NORTH COHOCTON — It is unclear when the benches first came to the Olde Country Store, but many guess it had to be in Henry Wolfanger’s time. Wolfanger was the longest running owner of this area gem.


James Conrad of Colorado owned the store briefly in the early 2000s, and took the benches with him when he moved.


Conrad gave a brief history of the political Republican and Democrat wooden benches.


"These 1880’s benches were originally in a country church in New England. When the church was closed two of these bench pews were purchased and relocated to a Country Store in an area called Blood's Corner (North Cohocton) in Western New York,” he said. “The Country Store added the gold paint Republican and Democrat logos, and these benches were displayed on each side of the store's front door for many years."


Olde Country Store and More Owner Jeff Wells said he was very happy to get the benches back from Conrad to display at the store.


“The original political benches sit out front again,” he said. “I have gotten so many people telling me stories about when they sat on the benches as children. These benches are important to a lot of people.”


Wells said the idea to put the political titles on the benches came from the fact that people loved to talk about politics, and this was a silly way of saying politics were meant for outdoors. It is said that Independent was painted on the middle step, so that anyone neutral could be welcome in the store, and the others could sit outside and talk.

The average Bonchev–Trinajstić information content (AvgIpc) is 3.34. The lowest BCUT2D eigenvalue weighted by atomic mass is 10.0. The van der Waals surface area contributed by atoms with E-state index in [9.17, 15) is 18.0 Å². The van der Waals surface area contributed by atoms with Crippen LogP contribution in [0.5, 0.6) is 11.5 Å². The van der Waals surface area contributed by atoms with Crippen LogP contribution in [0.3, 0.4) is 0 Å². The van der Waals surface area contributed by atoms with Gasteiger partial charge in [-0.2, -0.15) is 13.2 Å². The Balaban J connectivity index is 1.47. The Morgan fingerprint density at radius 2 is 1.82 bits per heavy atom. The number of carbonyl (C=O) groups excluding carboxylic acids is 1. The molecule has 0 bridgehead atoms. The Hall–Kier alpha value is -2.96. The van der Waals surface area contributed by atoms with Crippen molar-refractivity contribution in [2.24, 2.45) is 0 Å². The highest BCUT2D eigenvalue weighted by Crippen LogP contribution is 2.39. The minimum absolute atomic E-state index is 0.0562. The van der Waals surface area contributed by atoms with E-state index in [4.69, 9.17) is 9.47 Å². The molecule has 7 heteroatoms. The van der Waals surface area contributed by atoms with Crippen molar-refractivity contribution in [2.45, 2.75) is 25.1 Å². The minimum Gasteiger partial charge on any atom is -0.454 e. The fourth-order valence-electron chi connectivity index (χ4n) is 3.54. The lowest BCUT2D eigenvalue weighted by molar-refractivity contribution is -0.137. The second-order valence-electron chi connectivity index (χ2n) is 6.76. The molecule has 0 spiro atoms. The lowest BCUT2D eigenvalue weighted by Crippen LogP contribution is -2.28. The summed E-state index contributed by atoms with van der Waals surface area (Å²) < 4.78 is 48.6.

“I imagine people liked to talk about politics back then,” Wells said. “This was a place they could talk about their views. The Independents could come in the store, but the others could sit on the front porch and talk politics.”


Ever since these benches have come back home many people have been getting their photos taken on their favorite bench.


“We are very overwhelmed and excited to have them back,” Wells said. “When we first purchased the store we wanted to include the benches. I remembered them growing up, and their historic value when I was a boy. The benches had not been available when I bought the store. We found out these cousins bought the store and took them to Colorado.”


Wells added the cousins owned the store in 2011, and did some renovating.


“They didn’t know what would happen to the store in the future, and knew how important the benches were,” Wells said. “They didn’t want to leave them behind, and have people take them apart or sell them.”


The Conrad’s checked their hearts and decided the benches needed to go back home.


Wells is fascinated to find out the origin of the story, and if anyone knows for sure if Henry Wolfanger was the original owner of the benches. He was the owner for the time period in which the benches would have been around.


A couple plaques have been purchased and donated by the Conrad’s to be put on the benches. They will read the following; The bench labeled Democrat will have:"In Memory of Stan Strobel" "Donated by Jim & Louise Conrad" The bench labeled Republican will have: "In Memory of Stuart Conrad" "Donated by Jim & Louise Conrad"


“We are all thrilled to have them back,” Wells said. “It brings back all of our childhood memories. People remember the simple things; like sitting on these benches and buying candy at the store. They could chat with their friends.”